Tips for overcoming hiring difficulties

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In case you haven’t noticed, there is a battle going on across America. It is a battle to attract workers amid staff shortages nationwide.

The United States Chamber of Commerce has called this a “national economic emergency.”

Everywhere you look there is a prominent “help wanted” sign. Interviews in the field to quickly integrate candidates, hiring bonuses, offers of advantages unpublished a few months ago. Companies do everything they can to encourage people to join their teams.

Target Corporation recently announced plans to cover tuition, fees and textbooks for part-time and full-time workers at more than 40 institutions. It also covers graduate degrees, paying up to $ 10,000 each year for master’s programs at these schools.

Other big companies like Walmart, Chipotle, and Starbucks have also announced similar debt-free education programs.

Sam’s Club gasoline pump video monitors simply displayed special prices on the merchandise. Now they are responsible for advocacy for candidates and plenty of incentives to get them to join the company.

I recently called an excellent restaurant in downtown Minneapolis for a reservation on a Monday night. The owner told me they had to close on Mondays because he didn’t have enough staff to open seven days a week. Another restaurant I frequent now has job openings listed in the meals tab . They hope that some of their hungry clients also have an appetite for a job.

Businesses need to use creative tools like never before to attract employees. For example, our envelope manufacturing company hired a plane for four hours to fly over Mount Pleasant, Iowa, where we have a large manufacturing facility. The small plane carried a sign behind it that read “Sky’s the limit @ MackayMitchell.com.” »We implemented many other strategies, such as hiring an outside marketing company to run a social media hiring campaign, implementing an employee referral bonus program , offering signing bonuses of $ 5,000 to $ 20,000 for key employees and setting up a huge “We’re Hiring” sign outside our Minneapolis plant.

We now pay our employees $ 3,000 if they find a worker who stays at least 90 days. In addition, we are trying a new referral program at our Iowa facility that will pay employees an additional hourly amount to find workers.

Amazon is reportedly offering a $ 1,000 signing bonus, and Uber and Lyft have also offered significant bonuses to get people to drive again.

I have read and heard of companies that rent billboards, advertise on radio and television, and engage in social media campaigns.

I learned from Andrew Eklund, founder and CEO of Ciceron (ciceron.com), a digital agency in Minneapolis, that his business is growing because “recruiting for vacancies was a nightmare. We started using it. the same tools and technologies that we use to highly targeted audiences for business and marketing prospects to attract candidates for vacancies Candidates are scarce and those who are available have bargaining power.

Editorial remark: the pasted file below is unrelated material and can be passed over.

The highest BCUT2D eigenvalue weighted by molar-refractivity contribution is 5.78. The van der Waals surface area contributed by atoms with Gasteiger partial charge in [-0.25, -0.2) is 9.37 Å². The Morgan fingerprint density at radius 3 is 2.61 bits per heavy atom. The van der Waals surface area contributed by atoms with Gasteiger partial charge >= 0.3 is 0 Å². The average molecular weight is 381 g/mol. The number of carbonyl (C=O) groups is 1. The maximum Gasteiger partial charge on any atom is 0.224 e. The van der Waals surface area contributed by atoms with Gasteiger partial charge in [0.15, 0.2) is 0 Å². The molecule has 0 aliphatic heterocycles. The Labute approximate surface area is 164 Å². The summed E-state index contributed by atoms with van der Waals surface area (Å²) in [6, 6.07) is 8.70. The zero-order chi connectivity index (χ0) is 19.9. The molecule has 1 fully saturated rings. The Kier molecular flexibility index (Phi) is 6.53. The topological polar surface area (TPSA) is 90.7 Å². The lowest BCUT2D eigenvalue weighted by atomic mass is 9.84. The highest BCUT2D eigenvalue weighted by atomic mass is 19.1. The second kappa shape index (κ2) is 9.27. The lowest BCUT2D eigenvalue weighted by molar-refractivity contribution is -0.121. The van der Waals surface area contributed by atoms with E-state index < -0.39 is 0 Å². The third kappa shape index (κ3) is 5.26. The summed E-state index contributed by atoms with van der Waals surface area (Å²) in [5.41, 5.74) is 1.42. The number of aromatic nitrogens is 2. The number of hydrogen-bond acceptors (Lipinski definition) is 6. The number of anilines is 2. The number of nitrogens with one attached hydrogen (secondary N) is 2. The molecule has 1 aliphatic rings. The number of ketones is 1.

Many companies partner with professional recruiters because of their extensive relationships. Others contact former employees who left on good terms.

Last January I wrote a book called “Getting a job is a job”, but it is clear that the landscape has changed. Workers can now choose from a multitude of opportunities.

Most, if not all, industries experience labor shortages, so companies have also had to do a lot of things to attract workers, such as working fewer hours and fewer days; paid vacation; enhanced benefits including higher salaries, quarterly and annual bonuses, free child care, and 401 (k) matching programs; options for working from home; free accommodation and hotel stays; free smartphones, bikes and food; etc. Some companies even offer applicants money to show up for interviews!

Increased training and apprenticeships help attract potential workers. But then the challenge is to retain these new recruits with new skills. Once they become more marketable, we often move on to the next opportunity. To combat revolving doors, organizations offer additional benefits and bonuses after six or 12 months. The cost of training new employees exceeds the cost of additional compensation.

Employers need to understand that we are in a different landscape. The cost of doing business is rising, but the cost of not doing business is on a downward spiral. Hiring the best people, or training them to be the best, is an investment every business should be prepared to make.

Mackay’s moral: Getting a job is a job, but filling those jobs takes real work.

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Harvey Mackay is the author of the New York Times bestseller “Swim with Sharks Without Being Eaten Alive”. He can be contacted through his website, www.harveymackay.com, by sending an email to [email protected] or by writing to him at MackayMitchell Envelope Co., 2100 Elm St. SE, Minneapolis, MN 55414.


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